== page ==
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Transcript
Chapter Introduction
Section 1: The Basic Problem
in Economics
Section 2: Trade-Offs
Section 3: What Do
Economists Do?
Visual Summary
Scarcity is the basic economic
problem that requires people to
make choices about how to use
limited resources.
Have you ever wanted to buy
something or to participate in an
activity, but you couldn’t because
you didn’t have enough income or
time? How do scarce resources
like time and income affect you
and everyone around you? In this
chapter, read to learn about what
economics is and how it is part of
your daily life.
Section Preview
In this section, you will learn that the driving
forces behind economics are scarcity and
choices.
Can you give an example of the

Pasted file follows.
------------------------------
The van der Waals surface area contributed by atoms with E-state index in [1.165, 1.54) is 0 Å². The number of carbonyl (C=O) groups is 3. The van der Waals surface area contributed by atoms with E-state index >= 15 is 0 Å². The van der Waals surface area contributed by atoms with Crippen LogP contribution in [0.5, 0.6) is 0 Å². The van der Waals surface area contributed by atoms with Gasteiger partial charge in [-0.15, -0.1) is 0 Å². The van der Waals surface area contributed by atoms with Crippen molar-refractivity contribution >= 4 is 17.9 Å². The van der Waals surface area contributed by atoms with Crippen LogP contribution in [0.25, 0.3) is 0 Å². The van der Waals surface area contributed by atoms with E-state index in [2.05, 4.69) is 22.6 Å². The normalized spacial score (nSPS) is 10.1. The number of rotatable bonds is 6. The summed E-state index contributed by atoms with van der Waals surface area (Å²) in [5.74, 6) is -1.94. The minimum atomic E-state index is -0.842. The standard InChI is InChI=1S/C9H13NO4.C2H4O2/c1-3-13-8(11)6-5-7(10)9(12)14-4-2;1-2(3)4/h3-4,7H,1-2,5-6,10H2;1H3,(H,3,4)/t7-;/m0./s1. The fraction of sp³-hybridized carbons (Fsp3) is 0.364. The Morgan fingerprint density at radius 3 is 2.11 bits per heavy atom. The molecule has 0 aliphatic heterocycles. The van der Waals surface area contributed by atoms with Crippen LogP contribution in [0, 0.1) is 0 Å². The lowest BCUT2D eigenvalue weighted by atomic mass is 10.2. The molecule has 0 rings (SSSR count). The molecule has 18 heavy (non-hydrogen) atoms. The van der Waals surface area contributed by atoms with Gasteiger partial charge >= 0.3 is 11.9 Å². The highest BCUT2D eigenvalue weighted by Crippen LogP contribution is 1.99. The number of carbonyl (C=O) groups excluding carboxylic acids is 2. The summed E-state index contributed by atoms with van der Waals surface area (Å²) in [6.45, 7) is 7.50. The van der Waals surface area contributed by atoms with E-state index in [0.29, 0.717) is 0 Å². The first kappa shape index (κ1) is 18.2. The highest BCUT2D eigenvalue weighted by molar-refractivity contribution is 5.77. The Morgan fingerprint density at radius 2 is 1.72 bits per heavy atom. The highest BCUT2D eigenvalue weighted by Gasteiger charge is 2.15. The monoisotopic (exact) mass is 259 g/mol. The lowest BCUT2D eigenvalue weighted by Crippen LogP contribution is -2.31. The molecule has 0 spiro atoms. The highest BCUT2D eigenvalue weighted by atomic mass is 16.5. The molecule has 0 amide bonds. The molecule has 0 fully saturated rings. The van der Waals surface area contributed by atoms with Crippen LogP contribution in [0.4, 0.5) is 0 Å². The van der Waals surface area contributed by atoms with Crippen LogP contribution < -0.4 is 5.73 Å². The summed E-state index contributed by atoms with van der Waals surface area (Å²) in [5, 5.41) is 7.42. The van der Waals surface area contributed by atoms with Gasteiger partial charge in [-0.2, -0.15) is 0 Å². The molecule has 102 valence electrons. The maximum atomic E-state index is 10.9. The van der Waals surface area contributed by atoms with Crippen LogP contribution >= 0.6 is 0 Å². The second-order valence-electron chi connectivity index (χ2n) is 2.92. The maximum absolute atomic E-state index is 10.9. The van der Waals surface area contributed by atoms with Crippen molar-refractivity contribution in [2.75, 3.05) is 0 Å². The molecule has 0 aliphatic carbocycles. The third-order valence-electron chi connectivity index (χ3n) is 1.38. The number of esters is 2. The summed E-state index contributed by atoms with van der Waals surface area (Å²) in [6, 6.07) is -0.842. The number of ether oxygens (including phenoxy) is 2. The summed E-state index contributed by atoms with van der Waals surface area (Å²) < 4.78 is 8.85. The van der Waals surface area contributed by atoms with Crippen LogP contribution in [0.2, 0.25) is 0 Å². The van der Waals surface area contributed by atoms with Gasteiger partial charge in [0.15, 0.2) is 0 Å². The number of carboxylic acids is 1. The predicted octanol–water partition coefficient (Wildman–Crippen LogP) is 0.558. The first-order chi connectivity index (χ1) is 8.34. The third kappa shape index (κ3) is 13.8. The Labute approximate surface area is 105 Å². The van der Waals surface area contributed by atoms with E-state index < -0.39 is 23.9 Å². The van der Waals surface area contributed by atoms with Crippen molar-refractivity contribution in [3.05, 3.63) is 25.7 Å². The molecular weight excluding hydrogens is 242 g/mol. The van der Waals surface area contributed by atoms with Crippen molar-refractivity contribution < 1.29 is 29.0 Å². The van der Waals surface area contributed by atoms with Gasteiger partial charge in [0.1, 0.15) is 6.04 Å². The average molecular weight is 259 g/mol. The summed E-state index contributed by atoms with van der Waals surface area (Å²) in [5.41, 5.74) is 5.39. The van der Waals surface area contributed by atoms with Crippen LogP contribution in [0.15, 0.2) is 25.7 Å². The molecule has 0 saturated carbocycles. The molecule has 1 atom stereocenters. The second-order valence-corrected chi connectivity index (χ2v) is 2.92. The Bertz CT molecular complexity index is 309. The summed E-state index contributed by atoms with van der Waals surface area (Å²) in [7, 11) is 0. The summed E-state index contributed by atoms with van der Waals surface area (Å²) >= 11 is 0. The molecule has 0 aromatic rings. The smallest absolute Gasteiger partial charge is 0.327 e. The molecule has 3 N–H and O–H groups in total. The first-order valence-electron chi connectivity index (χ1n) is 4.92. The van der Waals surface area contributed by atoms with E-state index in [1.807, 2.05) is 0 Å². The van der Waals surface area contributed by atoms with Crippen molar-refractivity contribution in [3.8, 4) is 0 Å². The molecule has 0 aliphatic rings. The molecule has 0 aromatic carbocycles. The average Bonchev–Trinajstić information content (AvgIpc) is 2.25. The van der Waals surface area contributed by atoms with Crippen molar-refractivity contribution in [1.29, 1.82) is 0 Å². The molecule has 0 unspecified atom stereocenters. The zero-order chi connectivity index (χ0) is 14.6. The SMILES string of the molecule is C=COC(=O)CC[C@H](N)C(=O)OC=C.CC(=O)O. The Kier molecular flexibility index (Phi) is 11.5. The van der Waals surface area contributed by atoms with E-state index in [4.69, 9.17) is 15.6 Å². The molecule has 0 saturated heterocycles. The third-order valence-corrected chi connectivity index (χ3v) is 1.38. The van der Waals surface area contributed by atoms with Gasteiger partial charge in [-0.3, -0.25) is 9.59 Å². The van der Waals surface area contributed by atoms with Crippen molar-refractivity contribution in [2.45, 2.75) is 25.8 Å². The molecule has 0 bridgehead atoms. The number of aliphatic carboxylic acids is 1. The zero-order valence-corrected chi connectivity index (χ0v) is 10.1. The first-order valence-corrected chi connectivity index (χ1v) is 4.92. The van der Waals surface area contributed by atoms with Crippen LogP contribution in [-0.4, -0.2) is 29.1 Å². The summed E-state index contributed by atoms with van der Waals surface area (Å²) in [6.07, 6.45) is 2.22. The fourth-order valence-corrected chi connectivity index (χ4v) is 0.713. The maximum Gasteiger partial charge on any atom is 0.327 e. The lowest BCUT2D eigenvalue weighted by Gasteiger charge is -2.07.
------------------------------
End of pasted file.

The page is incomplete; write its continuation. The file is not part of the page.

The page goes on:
difference between a want and a
need?
A. Yes
B. No
A. A
B. B
0%
B
A
0%
Wants, Needs, and Choices
The basic problem in economics is how
to satisfy unlimited wants with limited
resources.
Wants, Needs, and Choices (cont.)
• Economics is the study of how
individuals, families, businesses, and
societies use limited resources to fulfill
their unlimited wants.
• Economics is divided into two parts:
– Microeconomics
– Macroeconomics
Wants, Needs, and Choices (cont.)
• To economists, anything other than what
people need for basic survival is a want.
• How societies make choices about the
utilization of their resources is the focus
of economics.
Which need does not fall under basic
survival?
A. Clothes
B. Automobiles
C. Food
D. Shelter
0%
A
A.
B.
C.
0%
D.
B
A
B
C
0%
D
C
0%
D
The Problem of Scarcity
Scarcity exists because people’s
incomes and time are limited.
The Problem of Scarcity (cont.)
• Choices arise because everything that
exists is limited. At the same time, people
have competing uses for the available
resources resulting in scarcity.
• Shortages are temporary, whereas scarcity
is permanent.
Scarcity exists because of which
limited resources?
A. Time and wants